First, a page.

Monday, June 21, 2004

Implementing a Well behaved Singleton - 1

Singleton is one of the simplest design patterns. It also the one most abused. I have seen developers replace a global variable with a signleton object and argue that since its a design pattern, its good without really looking at the intent of the pattern and the effects.

What do i mean by a Well Behaved Singleton ? A well behaved Singleton will have following characteristics.
1. Construction is trasparent to the user(at start of program or on demand).
2. If construction of the singleton depends on some other object being initialized first, then the implementation should ensure that constructor sequence is correct under any circumstances.
3. Destruction is trasparent to the user.
4. If some other object (esp. destruction of some other object) depends on Singleton, timing and sequence of destuction of Singleton should be correct in any circumstances.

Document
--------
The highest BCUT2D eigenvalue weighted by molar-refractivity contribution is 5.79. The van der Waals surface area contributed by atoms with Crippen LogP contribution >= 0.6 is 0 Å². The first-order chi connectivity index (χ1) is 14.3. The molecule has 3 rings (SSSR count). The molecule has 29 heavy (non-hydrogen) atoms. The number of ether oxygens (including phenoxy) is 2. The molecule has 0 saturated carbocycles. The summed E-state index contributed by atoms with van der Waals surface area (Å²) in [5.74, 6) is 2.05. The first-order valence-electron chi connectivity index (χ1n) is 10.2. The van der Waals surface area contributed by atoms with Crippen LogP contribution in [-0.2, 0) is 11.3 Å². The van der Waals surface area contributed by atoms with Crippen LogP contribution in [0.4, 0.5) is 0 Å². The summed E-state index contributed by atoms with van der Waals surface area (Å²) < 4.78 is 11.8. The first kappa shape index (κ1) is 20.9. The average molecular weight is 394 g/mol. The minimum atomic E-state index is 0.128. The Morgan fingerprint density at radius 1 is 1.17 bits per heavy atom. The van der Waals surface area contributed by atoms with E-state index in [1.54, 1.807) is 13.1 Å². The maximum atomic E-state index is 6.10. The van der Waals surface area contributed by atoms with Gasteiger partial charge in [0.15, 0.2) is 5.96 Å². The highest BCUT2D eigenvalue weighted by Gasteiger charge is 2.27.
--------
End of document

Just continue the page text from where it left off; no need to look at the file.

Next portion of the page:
5. Single instance is ensured by the implementation. It should be impossible to create a second instance. If the user tries to create a second instance, the implementation should give an error (e.g compilation error, assertion failure etc)
6. All assumptions are made explicit.

Assuming that you understand intent of pattern and want to implement a singleton, there are many ways to achieve it, depending on your needs. First Lets look at major considerations for how to implement a Singleton.

1. Do you anticipate a need to create a derived class which is also a singleton ?
2. Does the initialization of a Singleton object depend on some other object being already initialized ?
3. Does some other object (e.g. other singleton) depend of Singleton object being initialized first ?
4. Does the destruction of a Singleton object depends on existance of some other object ?
5. How Are you ensuring destruction of Singleton ?

In this series I plan to look at some ways of implementing Singleton, look at pros/cons of them and see how well behaved they are.

Thursday, June 17, 2004

Notion of Repeatable processes

From the recent discussion on PragmaticProgrammer Mailing List:

(From Mail from Andrew Hunt)